Are Serious Books Rewarded?

The prize was a great joy and quite a surprise; we didn’t believe you could win with a humorous picture book.

– Aino Havukainen and Sami Toivonen

A judge of the 2013 Man Booker Prize offered Book Riot some insights. He has this to say about the nature of past and present winners:

Look at comic novels. A joke has to be very funny to be funny three times. In previous years I was disappointed a comic novel didn’t get through. Now I understand what that pressure is. I loved a novel such as A Fraction of the Whole by Steve Toltz, but would it have been as good on that crucial third reading?

So [the Man Booker] does reward seriousness. It does reward the books that can actually deliver on a third reading.

– Stuart Kelly

What about prizes for children’s literature? Are the conventions for judging different?

Speaking of the Man Booker prize, this year’s winner was a young woman from New Zealand (yay NZ, again!) Eleanor Catton has had a lot of interesting things to say about the experience of being young, being female and having the audacity to write such a long work of length. Catton has also spoken up about the banality of questions she has received, contrasting these with the philosophical sorts of things old white male authors tend to receive. This is very interesting in its own right, but I’d like to quote what she has to say about her childhood reading:

Books for children are always ethically and morally concerned, they’re nearly always extremely funny, and they’re always, always mysteries. Systematised magic, in children’s literature, is comparable to the perimeters of the philosophical thought experiment—I’m thinking of Lois Lowry’s The Giver, Gillian Rubenstein’s GalaxArena, Diana Wynne Jones’s Howl’s Moving Castle, Patrick Ness’s A Monster Calls—but a book for children is hopeless if it isn’t fun. I can’t tell you how many times I collapsed laughing while reading the Harry Potter novels, but I also can’t tell you how long I’ve spent meditating on the nature of love, and of sacrifice, and of courage, as explored in those books.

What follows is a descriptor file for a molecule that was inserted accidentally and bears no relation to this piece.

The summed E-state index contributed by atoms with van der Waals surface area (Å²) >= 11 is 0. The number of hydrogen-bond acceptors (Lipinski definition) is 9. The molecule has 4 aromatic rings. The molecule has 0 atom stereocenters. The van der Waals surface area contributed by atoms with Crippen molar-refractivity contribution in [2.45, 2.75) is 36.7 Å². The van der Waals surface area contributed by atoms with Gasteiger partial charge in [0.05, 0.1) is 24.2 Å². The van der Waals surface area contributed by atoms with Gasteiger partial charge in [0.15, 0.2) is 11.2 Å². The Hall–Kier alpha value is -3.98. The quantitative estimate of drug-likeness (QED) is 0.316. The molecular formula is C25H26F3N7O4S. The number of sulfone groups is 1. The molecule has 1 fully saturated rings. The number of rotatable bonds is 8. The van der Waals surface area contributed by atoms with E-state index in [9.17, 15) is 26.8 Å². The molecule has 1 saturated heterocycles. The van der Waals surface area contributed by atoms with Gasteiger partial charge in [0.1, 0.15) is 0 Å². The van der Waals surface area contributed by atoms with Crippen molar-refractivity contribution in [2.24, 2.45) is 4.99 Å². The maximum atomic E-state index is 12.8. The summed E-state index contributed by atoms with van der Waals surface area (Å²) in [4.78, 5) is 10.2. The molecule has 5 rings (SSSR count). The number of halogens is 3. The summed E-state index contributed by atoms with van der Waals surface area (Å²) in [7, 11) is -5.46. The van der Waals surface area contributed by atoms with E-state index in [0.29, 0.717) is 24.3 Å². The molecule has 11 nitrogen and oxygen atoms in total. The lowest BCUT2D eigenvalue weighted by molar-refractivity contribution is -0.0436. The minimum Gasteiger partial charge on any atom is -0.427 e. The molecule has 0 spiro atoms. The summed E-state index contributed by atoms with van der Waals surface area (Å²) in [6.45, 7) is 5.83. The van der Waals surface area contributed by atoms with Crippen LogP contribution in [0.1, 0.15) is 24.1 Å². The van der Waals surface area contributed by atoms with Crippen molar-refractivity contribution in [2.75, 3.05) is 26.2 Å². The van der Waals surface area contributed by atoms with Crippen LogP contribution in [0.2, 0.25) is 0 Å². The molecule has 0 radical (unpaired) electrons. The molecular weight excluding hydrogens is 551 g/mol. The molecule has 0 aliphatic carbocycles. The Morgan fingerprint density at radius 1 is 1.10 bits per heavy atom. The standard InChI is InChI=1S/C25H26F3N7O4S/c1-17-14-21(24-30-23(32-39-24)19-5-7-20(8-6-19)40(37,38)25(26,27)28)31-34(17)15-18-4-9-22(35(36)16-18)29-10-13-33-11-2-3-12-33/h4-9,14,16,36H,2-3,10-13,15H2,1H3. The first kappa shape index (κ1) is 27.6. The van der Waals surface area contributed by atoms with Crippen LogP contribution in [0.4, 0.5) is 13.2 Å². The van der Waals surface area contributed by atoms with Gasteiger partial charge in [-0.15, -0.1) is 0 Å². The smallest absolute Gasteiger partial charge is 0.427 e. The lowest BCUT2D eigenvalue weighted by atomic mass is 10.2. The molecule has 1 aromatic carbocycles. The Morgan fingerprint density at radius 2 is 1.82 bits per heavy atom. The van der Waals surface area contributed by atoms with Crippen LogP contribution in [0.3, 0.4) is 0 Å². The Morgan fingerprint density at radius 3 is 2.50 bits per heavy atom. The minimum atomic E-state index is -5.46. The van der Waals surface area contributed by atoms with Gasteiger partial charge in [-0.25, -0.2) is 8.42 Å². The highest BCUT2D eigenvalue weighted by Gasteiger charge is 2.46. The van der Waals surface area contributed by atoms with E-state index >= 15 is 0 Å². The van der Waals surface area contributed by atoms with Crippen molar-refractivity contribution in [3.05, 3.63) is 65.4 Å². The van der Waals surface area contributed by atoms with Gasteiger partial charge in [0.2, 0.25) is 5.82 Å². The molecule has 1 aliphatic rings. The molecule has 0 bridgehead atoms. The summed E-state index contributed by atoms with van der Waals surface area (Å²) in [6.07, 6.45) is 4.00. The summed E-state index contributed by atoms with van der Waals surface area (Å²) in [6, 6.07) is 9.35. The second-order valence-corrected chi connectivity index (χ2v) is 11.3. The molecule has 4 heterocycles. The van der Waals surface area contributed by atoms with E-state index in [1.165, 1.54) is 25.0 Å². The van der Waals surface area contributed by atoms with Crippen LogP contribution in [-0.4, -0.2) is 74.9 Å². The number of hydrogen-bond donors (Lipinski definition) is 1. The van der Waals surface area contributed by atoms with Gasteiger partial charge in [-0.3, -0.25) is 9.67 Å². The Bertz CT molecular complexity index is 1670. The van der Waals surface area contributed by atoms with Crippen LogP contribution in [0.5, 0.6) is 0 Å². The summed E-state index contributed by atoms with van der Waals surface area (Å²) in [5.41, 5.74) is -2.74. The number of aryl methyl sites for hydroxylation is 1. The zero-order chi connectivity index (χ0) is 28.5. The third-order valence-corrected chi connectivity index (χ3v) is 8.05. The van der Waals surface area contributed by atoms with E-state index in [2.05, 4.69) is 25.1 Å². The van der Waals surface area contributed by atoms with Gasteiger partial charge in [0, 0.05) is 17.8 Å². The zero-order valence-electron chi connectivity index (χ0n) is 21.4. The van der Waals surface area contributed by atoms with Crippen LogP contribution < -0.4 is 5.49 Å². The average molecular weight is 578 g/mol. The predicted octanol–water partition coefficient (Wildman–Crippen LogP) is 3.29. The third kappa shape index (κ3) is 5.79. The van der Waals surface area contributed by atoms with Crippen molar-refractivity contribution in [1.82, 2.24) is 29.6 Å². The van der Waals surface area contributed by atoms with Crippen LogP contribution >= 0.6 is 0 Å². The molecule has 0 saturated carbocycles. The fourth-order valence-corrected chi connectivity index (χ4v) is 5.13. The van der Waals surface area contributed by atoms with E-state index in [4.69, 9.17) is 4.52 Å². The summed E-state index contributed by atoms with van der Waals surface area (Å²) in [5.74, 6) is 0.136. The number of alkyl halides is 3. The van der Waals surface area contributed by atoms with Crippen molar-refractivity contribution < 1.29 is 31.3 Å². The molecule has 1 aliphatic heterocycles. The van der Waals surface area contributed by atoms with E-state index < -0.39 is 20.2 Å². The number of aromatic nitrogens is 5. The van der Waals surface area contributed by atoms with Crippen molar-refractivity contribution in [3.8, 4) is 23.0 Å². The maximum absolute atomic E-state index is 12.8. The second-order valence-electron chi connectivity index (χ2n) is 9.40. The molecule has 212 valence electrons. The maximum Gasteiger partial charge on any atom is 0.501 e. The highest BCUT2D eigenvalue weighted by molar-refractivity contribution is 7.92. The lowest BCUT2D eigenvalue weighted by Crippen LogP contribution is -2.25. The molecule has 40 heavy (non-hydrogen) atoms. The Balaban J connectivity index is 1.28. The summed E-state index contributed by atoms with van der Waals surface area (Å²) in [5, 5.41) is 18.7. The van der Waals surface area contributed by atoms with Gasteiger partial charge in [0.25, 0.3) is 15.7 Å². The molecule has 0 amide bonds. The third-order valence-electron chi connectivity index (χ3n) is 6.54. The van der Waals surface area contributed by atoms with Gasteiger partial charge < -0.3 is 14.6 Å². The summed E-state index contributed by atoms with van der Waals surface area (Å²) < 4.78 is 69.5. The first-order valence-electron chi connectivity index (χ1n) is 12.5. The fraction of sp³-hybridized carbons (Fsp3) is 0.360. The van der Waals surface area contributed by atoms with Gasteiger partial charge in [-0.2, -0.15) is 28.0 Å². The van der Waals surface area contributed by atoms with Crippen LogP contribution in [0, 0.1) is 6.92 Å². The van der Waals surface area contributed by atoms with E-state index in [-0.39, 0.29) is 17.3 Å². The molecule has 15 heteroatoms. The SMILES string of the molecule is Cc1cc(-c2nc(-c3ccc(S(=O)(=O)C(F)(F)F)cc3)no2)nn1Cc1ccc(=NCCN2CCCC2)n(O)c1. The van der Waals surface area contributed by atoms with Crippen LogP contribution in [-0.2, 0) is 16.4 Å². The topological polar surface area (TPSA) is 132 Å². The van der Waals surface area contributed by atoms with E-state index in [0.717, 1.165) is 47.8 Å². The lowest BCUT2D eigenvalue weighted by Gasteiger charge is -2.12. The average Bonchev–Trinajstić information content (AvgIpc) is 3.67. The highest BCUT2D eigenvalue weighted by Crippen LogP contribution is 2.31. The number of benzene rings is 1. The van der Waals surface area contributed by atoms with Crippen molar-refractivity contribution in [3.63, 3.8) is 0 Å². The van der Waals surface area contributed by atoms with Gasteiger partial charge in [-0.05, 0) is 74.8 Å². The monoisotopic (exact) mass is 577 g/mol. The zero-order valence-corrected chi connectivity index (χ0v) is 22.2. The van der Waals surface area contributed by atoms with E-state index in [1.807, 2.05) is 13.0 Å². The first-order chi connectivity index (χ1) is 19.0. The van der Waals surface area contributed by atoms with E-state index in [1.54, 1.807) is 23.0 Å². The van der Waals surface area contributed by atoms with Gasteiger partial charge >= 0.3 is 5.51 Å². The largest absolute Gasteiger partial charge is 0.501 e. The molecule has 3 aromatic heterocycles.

– Eleanor Catton, from A Correspondence With Eleanor Catton

I find it significant that Catton ‘collapsed laughing’ while reading the Harry Potter novels, because humour is not the main aim; rather, humour is used to offset bigger issues. Looking at awards dished out to kidlit, it seems to me that this is the sort of humour most lauded by judges. Kids, however, may think differently.


10 Hilarious Children’s Books from Paste

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